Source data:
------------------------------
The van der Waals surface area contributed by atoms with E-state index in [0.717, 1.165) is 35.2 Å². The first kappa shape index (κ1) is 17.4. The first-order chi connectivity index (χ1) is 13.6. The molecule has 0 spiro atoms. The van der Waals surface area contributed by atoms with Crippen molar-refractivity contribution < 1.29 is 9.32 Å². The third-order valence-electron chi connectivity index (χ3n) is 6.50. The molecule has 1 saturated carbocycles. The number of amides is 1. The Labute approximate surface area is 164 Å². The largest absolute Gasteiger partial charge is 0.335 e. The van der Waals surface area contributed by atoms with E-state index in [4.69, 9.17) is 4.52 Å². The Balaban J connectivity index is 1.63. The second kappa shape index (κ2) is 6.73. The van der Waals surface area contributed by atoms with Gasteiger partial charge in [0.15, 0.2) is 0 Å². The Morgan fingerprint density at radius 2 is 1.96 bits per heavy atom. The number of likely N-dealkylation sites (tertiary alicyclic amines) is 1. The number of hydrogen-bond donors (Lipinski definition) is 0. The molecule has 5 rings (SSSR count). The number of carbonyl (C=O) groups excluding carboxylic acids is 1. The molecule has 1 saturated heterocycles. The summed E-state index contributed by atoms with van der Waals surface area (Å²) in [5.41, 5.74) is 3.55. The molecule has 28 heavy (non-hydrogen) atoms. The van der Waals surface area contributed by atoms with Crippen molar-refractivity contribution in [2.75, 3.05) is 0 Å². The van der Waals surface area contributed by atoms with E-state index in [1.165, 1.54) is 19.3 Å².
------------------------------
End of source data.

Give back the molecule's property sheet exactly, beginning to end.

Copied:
The van der Waals surface area contributed by atoms with E-state index in [0.717, 1.165) is 35.2 Å². The first kappa shape index (κ1) is 17.4. The first-order chi connectivity index (χ1) is 13.6. The molecule has 0 spiro atoms. The van der Waals surface area contributed by atoms with Crippen molar-refractivity contribution < 1.29 is 9.32 Å². The third-order valence-electron chi connectivity index (χ3n) is 6.50. The molecule has 1 saturated carbocycles. The number of amides is 1. The Labute approximate surface area is 164 Å². The largest absolute Gasteiger partial charge is 0.335 e. The van der Waals surface area contributed by atoms with E-state index in [4.69, 9.17) is 4.52 Å². The Balaban J connectivity index is 1.63. The second kappa shape index (κ2) is 6.73. The van der Waals surface area contributed by atoms with Gasteiger partial charge in [0.15, 0.2) is 0 Å². The Morgan fingerprint density at radius 2 is 1.96 bits per heavy atom. The number of likely N-dealkylation sites (tertiary alicyclic amines) is 1. The number of hydrogen-bond donors (Lipinski definition) is 0. The molecule has 5 rings (SSSR count). The number of carbonyl (C=O) groups excluding carboxylic acids is 1. The molecule has 1 saturated heterocycles. The summed E-state index contributed by atoms with van der Waals surface area (Å²) in [5.41, 5.74) is 3.55. The molecule has 28 heavy (non-hydrogen) atoms. The van der Waals surface area contributed by atoms with Crippen molar-refractivity contribution in [2.75, 3.05) is 0 Å². The van der Waals surface area contributed by atoms with E-state index in [1.165, 1.54) is 19.3 Å².